RSS iconTwitter iconFacebook icon

The Trek BBS title image

The Trek BBS statistics

Threads: 138,914
Posts: 5,388,323
Members: 24,718
Currently online: 493
Newest member: Tribblemaker

TrekToday headlines

IDW Publishing November Trek Comic
By: T'Bonz on Aug 20

Pegg/Wright Trilogy In The Works
By: T'Bonz on Aug 20

Star Trek: The Compendium Rebate Details
By: T'Bonz on Aug 20

Gold Key Archives Volume 2
By: T'Bonz on Aug 19

Takei Documentary Wins Award
By: T'Bonz on Aug 19

Cumberbatch To Voice Khan
By: T'Bonz on Aug 19

Shaun And Ed On Phineas and Ferb
By: T'Bonz on Aug 18

New Ships Coming From Official Starships Collection
By: T'Bonz on Aug 18

Trek Stars Take On Ice Bucket Challenge
By: T'Bonz on Aug 18

Retro Review: Profit and Lace
By: Michelle on Aug 16


Welcome! The Trek BBS is the number one place to chat about Star Trek with like-minded fans. Please login to see our full range of forums as well as the ability to send and receive private messages, track your favourite topics and of course join in the discussions.

If you are a new visitor, join us for free. If you are an existing member please login below. Note: for members who joined under our old messageboard system, please login with your display name not your login name.


Go Back   The Trek BBS > Welcome to the Trek BBS! > General Trek Discussion

General Trek Discussion Trek TV and cinema subjects not related to any specific series or movie.

Reply
 
Thread Tools
Old September 19 2013, 12:59 PM   #1
Noddy
Captain
 
The Undiscovered Country and Yesterday's Enterprise

Star Trek VI: The Undiscovered Country ends with the Federation and the Klingons signing the Khitomer Accords, thus leading into a new era of peace and cooperation between the two states. But TNG "Yesterday's Enterprise" earlier established that only 20+ years before the TNG era, relations between the Federation and the Empire were still pretty rocky and tenuous, with ties only really strengthening due to the sacrifice of the Enterprise-C in defending the Klingon colony from Romulan aggression. So how did they get from A to B, so to speak?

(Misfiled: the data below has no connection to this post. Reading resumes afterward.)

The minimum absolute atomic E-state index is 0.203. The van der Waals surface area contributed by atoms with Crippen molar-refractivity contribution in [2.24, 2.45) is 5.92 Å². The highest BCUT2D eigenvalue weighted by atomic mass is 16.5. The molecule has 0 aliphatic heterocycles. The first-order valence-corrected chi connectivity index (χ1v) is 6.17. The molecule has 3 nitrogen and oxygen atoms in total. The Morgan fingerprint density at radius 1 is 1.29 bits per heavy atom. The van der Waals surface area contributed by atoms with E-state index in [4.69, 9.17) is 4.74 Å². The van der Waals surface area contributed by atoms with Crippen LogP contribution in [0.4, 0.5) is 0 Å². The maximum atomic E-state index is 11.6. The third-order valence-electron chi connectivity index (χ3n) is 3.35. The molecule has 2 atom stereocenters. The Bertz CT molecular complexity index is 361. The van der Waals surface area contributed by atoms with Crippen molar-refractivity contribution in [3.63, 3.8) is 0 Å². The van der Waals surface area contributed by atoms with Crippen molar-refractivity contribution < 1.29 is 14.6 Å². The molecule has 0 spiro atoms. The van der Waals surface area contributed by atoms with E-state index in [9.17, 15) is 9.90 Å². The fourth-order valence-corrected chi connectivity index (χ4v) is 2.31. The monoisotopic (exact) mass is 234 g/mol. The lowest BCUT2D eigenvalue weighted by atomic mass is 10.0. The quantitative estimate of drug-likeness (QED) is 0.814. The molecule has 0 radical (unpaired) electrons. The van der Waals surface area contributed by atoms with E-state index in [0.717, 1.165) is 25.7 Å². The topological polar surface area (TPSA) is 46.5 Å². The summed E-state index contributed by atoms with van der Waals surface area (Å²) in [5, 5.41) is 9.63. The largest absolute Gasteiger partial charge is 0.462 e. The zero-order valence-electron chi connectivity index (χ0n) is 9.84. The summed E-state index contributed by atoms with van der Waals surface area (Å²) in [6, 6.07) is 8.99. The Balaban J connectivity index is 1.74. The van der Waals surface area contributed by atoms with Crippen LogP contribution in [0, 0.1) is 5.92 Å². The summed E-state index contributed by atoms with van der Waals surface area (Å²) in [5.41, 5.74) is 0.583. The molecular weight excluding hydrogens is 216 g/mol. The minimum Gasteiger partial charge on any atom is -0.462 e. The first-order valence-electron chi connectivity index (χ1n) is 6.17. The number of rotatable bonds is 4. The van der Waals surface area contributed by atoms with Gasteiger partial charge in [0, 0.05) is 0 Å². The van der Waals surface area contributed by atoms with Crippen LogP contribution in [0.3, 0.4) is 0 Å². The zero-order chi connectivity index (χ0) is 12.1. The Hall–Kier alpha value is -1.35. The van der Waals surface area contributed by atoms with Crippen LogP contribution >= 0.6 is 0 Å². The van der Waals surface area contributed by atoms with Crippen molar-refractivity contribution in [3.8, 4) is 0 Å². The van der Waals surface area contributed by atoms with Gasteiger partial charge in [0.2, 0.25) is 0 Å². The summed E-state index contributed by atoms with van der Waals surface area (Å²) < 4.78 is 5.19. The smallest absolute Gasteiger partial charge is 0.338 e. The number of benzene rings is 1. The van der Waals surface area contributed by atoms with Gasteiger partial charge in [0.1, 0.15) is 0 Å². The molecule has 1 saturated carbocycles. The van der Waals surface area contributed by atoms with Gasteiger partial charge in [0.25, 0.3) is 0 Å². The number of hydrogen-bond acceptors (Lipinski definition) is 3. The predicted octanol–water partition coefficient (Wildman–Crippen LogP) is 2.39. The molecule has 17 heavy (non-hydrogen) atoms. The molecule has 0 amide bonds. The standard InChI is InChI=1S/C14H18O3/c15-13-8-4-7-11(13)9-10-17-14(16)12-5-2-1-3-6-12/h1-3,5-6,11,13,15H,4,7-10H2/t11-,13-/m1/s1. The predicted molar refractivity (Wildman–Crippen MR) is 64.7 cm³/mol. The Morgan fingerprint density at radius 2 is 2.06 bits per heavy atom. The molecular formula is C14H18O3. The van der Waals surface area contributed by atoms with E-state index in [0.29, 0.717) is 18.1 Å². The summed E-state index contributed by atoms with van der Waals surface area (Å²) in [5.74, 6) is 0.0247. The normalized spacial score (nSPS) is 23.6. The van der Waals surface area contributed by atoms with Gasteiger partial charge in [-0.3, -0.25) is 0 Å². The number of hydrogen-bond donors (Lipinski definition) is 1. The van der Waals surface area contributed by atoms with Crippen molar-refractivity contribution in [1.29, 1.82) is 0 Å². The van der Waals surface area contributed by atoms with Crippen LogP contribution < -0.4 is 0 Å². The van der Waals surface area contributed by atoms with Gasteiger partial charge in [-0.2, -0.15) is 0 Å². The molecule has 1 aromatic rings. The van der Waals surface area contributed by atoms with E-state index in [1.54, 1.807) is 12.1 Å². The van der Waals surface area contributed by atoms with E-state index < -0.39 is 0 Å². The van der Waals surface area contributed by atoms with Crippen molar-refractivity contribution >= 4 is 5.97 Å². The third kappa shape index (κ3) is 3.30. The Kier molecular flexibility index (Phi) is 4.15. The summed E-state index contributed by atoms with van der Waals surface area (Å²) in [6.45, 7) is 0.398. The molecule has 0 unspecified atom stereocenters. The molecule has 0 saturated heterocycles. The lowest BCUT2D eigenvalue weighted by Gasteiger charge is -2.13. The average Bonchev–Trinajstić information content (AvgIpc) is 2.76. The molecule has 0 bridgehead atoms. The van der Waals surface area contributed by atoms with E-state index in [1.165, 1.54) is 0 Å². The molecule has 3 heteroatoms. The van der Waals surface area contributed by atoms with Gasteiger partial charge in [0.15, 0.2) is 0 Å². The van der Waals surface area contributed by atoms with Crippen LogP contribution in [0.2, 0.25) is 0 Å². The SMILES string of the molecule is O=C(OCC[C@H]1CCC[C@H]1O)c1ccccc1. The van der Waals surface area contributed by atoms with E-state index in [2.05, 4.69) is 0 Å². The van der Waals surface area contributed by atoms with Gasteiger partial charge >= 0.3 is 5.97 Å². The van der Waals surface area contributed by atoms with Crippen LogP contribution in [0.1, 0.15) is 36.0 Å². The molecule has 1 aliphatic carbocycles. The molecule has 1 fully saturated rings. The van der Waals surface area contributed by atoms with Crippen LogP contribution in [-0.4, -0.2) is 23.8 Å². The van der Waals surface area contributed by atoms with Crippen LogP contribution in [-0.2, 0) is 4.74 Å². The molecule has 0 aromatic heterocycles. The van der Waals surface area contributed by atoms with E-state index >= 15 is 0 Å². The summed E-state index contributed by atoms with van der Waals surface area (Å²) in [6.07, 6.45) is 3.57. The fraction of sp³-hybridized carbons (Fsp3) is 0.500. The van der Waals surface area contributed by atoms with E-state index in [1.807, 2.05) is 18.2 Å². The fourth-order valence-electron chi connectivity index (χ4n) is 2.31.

Noddy is offline   Reply With Quote
Old September 19 2013, 02:54 PM   #2
Bry_Sinclair
Commodore
 
Bry_Sinclair's Avatar
 
Location: Along the border of Talarian space
Re: The Undiscovered Country and Yesterday's Enterprise

A treaty doesn't automatically reverse decades of hostility and distrust. We have little information of what went on between TUC and YE, shifts in the internal politics of the Empire or Federation could have caused strains in their relationship.

The sacrifice of the E-C (a famous name to the Klingons as well) would show the Empire just how dedicated the UFP was to the alliance, that it wasn't just some kind of lip service as a means to keep the peace.
__________________
Avatar: Captain Susanna Leijten, U.S.S. Silverfin NCC-4470, Border Service Third Cutter Squadron
Manip by: FltCpt. Bossco (STPMA)
Bry_Sinclair is offline   Reply With Quote
Old September 19 2013, 03:06 PM   #3
King Daniel Into Darkness
Admiral
 
King Daniel Into Darkness's Avatar